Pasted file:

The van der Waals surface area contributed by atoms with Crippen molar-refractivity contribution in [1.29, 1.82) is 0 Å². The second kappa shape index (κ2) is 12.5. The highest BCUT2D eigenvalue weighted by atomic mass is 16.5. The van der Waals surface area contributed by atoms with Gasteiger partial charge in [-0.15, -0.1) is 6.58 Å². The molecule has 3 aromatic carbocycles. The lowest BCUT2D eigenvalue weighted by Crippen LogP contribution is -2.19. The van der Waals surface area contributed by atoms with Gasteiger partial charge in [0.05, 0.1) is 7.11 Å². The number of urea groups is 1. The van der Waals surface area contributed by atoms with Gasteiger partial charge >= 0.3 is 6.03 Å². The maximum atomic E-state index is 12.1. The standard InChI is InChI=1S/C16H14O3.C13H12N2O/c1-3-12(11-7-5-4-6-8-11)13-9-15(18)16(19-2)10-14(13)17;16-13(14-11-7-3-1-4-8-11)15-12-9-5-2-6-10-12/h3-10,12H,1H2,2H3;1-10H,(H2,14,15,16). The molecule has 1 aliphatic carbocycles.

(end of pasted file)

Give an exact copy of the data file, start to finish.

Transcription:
The van der Waals surface area contributed by atoms with Crippen molar-refractivity contribution in [1.29, 1.82) is 0 Å². The second kappa shape index (κ2) is 12.5. The highest BCUT2D eigenvalue weighted by atomic mass is 16.5. The van der Waals surface area contributed by atoms with Gasteiger partial charge in [-0.15, -0.1) is 6.58 Å². The molecule has 3 aromatic carbocycles. The lowest BCUT2D eigenvalue weighted by Crippen LogP contribution is -2.19. The van der Waals surface area contributed by atoms with Gasteiger partial charge in [0.05, 0.1) is 7.11 Å². The number of urea groups is 1. The van der Waals surface area contributed by atoms with Gasteiger partial charge >= 0.3 is 6.03 Å². The maximum atomic E-state index is 12.1. The standard InChI is InChI=1S/C16H14O3.C13H12N2O/c1-3-12(11-7-5-4-6-8-11)13-9-15(18)16(19-2)10-14(13)17;16-13(14-11-7-3-1-4-8-11)15-12-9-5-2-6-10-12/h3-10,12H,1H2,2H3;1-10H,(H2,14,15,16). The molecule has 1 aliphatic carbocycles.